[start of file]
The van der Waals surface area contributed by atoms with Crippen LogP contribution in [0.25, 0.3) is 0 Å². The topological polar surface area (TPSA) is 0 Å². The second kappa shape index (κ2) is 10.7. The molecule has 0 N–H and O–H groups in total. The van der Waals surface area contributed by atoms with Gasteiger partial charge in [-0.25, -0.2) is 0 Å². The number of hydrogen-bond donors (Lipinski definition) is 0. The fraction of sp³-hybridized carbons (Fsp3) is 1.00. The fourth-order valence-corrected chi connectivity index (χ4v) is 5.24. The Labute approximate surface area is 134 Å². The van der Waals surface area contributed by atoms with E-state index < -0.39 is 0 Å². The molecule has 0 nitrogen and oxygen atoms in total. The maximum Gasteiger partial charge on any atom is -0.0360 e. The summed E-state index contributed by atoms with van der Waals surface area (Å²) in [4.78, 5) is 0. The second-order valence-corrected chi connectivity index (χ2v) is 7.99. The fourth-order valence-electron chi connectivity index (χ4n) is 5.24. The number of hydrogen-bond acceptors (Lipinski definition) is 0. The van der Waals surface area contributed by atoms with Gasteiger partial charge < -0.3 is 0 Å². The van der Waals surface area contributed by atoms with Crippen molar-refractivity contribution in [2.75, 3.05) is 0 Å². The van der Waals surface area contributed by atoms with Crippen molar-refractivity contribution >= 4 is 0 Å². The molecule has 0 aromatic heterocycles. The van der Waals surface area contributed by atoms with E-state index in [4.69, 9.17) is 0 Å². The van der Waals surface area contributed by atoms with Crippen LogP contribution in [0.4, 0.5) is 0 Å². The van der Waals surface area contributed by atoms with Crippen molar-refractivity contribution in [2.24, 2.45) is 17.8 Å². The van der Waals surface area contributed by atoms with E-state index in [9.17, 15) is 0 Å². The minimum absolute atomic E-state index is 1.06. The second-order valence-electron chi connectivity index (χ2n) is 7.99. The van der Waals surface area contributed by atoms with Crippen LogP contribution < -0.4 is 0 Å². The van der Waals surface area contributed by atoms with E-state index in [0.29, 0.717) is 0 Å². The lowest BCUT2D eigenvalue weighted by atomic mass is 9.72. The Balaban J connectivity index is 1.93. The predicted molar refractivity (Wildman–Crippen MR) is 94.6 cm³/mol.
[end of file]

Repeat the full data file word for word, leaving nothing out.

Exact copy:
The van der Waals surface area contributed by atoms with Crippen LogP contribution in [0.25, 0.3) is 0 Å². The topological polar surface area (TPSA) is 0 Å². The second kappa shape index (κ2) is 10.7. The molecule has 0 N–H and O–H groups in total. The van der Waals surface area contributed by atoms with Gasteiger partial charge in [-0.25, -0.2) is 0 Å². The number of hydrogen-bond donors (Lipinski definition) is 0. The fraction of sp³-hybridized carbons (Fsp3) is 1.00. The fourth-order valence-corrected chi connectivity index (χ4v) is 5.24. The Labute approximate surface area is 134 Å². The van der Waals surface area contributed by atoms with E-state index < -0.39 is 0 Å². The molecule has 0 nitrogen and oxygen atoms in total. The maximum Gasteiger partial charge on any atom is -0.0360 e. The summed E-state index contributed by atoms with van der Waals surface area (Å²) in [4.78, 5) is 0. The second-order valence-corrected chi connectivity index (χ2v) is 7.99. The fourth-order valence-electron chi connectivity index (χ4n) is 5.24. The number of hydrogen-bond acceptors (Lipinski definition) is 0. The van der Waals surface area contributed by atoms with Gasteiger partial charge < -0.3 is 0 Å². The van der Waals surface area contributed by atoms with Crippen molar-refractivity contribution in [2.75, 3.05) is 0 Å². The van der Waals surface area contributed by atoms with Crippen molar-refractivity contribution >= 4 is 0 Å². The molecule has 0 aromatic heterocycles. The van der Waals surface area contributed by atoms with E-state index in [4.69, 9.17) is 0 Å². The van der Waals surface area contributed by atoms with Crippen LogP contribution in [0.4, 0.5) is 0 Å². The van der Waals surface area contributed by atoms with Crippen molar-refractivity contribution in [2.24, 2.45) is 17.8 Å². The van der Waals surface area contributed by atoms with E-state index in [9.17, 15) is 0 Å². The minimum absolute atomic E-state index is 1.06. The second-order valence-electron chi connectivity index (χ2n) is 7.99. The van der Waals surface area contributed by atoms with Crippen LogP contribution < -0.4 is 0 Å². The van der Waals surface area contributed by atoms with E-state index in [0.29, 0.717) is 0 Å². The lowest BCUT2D eigenvalue weighted by atomic mass is 9.72. The Balaban J connectivity index is 1.93. The predicted molar refractivity (Wildman–Crippen MR) is 94.6 cm³/mol.